Zume acquired robot arms and programmed them to assemble pizzas at its kitchen in Silicon Valley. One crucial flaw in the plan called for the pies to be baked on the road to minimize idling time. The result was that the cheese ran everywhere and made a mess. Zume switched to stationary cooking and added cars and mopeds for last-mile delivery. But the dream of robot-made pizza was ahead of its time. In 2020, Zume shifted to designing sustainable food packaging and fired more than half its staff. The robots lost their jobs, too. Zume stopped making pizza and removed the word from the company name.
Tsai had followed Zume’s bumpy ride. For five years, he’d been designing the architecture for SpaceX’s batteries, but by 2019 he was ready to pursue an interest in food and robots. He considered boba, the trendy Taiwanese tea with tapioca balls, but the drink wasn’t consumed by nearly enough Americans to make business sense. Burgers occurred to him, but companies such as Creator and Miso Robotics Inc., which makes a burger bot called Flippy, each had a sizable head start. Pizza was the obvious candidate. Incredibly, about 13% of Americans eat it on any given day, according to the US Department of Agriculture. And much of the country isn’t content with the big four. Domino’s, Pizza Hut, Papa Johns and Little Caesars all lost points in the 2022 American Customer Satisfaction Index from the prior year’s poll.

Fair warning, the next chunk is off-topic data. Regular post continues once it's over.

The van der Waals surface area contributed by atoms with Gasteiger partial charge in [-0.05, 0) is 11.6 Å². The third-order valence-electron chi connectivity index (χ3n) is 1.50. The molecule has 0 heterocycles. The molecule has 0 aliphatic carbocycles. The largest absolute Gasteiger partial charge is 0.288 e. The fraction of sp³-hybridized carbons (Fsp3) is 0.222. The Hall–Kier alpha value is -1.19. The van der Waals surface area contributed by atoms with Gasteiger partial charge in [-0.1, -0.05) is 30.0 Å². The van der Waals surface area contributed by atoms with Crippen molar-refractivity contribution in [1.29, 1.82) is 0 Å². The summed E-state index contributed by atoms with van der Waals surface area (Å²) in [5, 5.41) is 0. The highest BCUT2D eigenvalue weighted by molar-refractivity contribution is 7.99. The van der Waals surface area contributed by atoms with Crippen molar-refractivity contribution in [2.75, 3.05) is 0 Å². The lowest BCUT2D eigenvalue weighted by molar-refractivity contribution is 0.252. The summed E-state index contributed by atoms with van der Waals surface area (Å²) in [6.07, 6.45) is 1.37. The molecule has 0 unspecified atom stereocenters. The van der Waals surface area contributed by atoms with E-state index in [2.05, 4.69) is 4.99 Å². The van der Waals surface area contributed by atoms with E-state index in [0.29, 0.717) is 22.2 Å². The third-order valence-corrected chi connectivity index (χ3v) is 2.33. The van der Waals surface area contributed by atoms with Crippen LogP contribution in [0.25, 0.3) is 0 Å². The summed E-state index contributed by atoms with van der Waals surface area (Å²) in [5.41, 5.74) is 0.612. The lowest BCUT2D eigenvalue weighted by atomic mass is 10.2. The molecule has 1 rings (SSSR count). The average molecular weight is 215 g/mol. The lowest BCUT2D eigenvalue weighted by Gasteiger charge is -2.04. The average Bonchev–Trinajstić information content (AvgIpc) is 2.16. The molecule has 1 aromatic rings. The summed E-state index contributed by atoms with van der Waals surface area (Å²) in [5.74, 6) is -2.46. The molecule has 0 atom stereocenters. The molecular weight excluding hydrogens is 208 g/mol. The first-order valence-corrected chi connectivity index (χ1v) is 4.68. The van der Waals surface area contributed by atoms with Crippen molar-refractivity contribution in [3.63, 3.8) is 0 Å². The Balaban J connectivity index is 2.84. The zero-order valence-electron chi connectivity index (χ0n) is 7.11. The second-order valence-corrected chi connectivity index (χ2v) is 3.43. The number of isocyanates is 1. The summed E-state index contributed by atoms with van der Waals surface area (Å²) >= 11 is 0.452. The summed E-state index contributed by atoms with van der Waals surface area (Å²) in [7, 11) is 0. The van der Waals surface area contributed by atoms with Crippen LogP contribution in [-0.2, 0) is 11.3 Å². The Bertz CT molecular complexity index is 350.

To start the business, Tsai, 38, leaned heavily on his network from SpaceX. He took inspiration from Musk’s verticalized approach to product development: Stellar employees custom-designed and built most of the parts for their prototypes in house, he says, just as Tesla did for its cars and SpaceX for its rockets. For the first version of their pizza bot, Generation Zero, Tsai and his employees took frequent trips to Home Depot and Lowe’s Home Improvement.